Artist Josie Williams Trained A.I. Chatbots on the Works of Black Authors. The Result? ‘Virtual Poetry’- Min Chen- δημοσίευση στο Artnet news [8/3/2023]Marilena Pateraki
When artist and developer Josie Williams began looking into A.I. chatbots some two years ago, she was immediately taken with the technology, but also with the possibilities of what more she could do with it. These natural-language applications, after all, suffer from a clear set of limitations. They are told to make relational connections and stick to syntax in their outputs, and most damningly, have been trained on datasets that often lean European, leading to the technology’s notable racial bias.
“What would happen,” Williams wondered, “if I used the words of radical Black thought leaders in an A.I. dataset, so that was the only thing that a chatbot could use to formulate responses about itself or the world?”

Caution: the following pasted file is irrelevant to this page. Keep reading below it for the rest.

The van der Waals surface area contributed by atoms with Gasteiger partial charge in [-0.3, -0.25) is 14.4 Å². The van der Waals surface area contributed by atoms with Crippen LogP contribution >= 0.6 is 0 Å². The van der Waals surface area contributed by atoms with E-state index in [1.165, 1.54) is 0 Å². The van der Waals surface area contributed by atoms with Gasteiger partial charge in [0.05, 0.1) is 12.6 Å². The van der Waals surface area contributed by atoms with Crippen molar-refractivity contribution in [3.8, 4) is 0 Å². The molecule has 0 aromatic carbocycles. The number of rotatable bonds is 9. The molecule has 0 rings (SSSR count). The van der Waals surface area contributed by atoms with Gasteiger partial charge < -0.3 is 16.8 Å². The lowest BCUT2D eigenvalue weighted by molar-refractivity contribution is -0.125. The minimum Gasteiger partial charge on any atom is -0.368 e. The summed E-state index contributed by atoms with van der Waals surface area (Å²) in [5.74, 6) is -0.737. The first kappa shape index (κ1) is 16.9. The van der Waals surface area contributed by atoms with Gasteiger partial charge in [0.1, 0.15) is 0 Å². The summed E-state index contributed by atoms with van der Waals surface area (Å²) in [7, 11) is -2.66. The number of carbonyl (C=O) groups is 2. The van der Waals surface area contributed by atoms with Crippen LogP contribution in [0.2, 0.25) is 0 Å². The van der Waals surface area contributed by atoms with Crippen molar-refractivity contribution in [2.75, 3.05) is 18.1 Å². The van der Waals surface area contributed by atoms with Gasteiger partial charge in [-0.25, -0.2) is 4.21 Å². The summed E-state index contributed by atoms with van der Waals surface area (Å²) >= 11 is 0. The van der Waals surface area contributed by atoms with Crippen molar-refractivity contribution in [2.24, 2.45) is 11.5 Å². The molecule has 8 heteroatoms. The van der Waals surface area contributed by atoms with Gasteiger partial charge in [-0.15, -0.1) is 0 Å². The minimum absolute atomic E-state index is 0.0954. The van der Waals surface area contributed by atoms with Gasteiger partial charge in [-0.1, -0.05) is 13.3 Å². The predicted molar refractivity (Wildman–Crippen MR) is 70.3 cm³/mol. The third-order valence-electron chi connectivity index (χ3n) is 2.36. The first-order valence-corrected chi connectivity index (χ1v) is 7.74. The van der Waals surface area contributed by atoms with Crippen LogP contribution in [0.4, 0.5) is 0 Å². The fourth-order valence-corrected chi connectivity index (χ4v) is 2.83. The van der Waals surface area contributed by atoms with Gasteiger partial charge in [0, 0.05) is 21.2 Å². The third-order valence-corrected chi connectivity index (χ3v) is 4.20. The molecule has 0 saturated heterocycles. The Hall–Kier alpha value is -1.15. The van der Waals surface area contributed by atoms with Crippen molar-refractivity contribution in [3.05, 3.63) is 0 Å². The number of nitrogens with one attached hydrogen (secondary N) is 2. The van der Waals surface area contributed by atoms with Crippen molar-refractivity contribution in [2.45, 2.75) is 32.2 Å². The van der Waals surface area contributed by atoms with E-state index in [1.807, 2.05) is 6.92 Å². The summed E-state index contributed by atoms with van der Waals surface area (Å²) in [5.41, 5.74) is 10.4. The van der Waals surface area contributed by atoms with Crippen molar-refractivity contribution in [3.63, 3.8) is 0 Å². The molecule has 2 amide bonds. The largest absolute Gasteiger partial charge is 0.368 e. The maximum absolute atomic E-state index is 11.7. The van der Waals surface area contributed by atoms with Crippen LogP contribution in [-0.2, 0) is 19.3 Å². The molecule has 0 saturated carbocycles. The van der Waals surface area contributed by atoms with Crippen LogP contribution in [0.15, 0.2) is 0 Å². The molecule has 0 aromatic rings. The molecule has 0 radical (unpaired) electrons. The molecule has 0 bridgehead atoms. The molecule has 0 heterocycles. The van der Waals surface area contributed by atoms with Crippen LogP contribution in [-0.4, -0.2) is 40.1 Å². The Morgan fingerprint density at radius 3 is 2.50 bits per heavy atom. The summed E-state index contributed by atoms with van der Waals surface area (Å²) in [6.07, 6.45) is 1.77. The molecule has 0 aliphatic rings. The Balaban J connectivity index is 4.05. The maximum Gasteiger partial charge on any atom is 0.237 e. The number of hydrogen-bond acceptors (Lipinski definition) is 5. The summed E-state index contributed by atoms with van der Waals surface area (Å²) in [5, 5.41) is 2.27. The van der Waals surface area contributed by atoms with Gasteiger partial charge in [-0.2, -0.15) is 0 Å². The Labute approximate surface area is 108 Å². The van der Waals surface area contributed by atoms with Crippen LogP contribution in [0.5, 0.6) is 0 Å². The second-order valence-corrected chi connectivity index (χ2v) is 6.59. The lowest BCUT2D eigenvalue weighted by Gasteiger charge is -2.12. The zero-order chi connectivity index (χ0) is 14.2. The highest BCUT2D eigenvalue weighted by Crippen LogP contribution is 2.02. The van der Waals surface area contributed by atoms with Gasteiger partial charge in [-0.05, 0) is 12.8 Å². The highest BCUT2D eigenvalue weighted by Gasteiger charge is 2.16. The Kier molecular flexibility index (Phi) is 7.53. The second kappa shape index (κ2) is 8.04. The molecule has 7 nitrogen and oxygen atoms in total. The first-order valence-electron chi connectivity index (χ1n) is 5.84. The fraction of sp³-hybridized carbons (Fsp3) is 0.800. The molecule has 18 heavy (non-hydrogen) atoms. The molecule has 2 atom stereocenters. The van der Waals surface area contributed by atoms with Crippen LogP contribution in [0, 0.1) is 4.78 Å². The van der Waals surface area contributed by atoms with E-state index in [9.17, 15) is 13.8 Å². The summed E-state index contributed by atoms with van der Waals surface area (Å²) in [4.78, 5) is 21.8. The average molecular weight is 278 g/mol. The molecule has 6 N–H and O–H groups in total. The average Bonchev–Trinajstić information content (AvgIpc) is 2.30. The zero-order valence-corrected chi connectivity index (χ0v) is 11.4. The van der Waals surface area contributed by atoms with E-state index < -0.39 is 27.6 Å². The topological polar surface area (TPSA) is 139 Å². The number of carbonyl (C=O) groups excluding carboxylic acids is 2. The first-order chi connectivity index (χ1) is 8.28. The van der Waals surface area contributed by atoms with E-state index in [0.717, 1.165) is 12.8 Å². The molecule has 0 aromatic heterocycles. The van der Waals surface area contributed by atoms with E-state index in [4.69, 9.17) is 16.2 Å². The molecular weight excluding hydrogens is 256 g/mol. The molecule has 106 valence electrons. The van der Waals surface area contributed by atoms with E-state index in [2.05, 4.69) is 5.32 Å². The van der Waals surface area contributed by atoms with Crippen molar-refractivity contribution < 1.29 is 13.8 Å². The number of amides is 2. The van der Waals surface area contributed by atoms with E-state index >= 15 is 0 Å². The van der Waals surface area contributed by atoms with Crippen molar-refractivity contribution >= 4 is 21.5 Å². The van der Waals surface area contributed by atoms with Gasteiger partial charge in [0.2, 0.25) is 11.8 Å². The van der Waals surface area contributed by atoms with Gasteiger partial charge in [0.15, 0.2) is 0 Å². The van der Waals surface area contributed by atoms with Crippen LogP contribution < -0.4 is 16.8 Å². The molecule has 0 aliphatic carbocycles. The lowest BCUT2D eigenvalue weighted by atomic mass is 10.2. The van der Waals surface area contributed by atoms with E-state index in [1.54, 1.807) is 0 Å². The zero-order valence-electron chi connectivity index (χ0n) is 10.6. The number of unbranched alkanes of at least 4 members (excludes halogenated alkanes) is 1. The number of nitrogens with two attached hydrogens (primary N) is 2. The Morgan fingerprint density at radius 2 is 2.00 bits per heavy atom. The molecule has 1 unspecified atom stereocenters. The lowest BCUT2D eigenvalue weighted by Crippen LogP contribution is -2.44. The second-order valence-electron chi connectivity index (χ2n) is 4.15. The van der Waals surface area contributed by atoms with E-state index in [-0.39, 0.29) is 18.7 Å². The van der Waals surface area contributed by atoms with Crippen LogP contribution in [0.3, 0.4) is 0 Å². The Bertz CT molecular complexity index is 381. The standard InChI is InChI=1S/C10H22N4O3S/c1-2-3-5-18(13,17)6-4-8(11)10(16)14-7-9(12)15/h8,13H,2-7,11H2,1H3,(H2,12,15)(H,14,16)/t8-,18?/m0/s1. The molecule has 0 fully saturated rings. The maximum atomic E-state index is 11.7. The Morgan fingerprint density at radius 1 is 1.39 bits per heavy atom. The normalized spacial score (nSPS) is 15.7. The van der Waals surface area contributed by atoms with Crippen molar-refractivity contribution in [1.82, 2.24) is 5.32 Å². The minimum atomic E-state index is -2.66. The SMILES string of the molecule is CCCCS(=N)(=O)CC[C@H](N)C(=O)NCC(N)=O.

Thus was born Ancestral Archives, Williams’s latest project encompassing four A.I. chatbots that will be unveiled at an installation at SXSW in Austin, Texas, on March 10.
Each of these chatbots has been built on a dataset exclusively containing the work of a Black author, inviting viewers, in effect, to interact with these subjects in an A.I.-mediated conversations. The four thinkers—James Baldwin, Audre Lorde, Octavia E. Butler, and Zora Neale Hurston—are the “ancestors” referenced in the work’s title, who, Williams told Artnet News, “really allowed me to have a sense of identity, and feel seen and heard as a Black femme queer person.”
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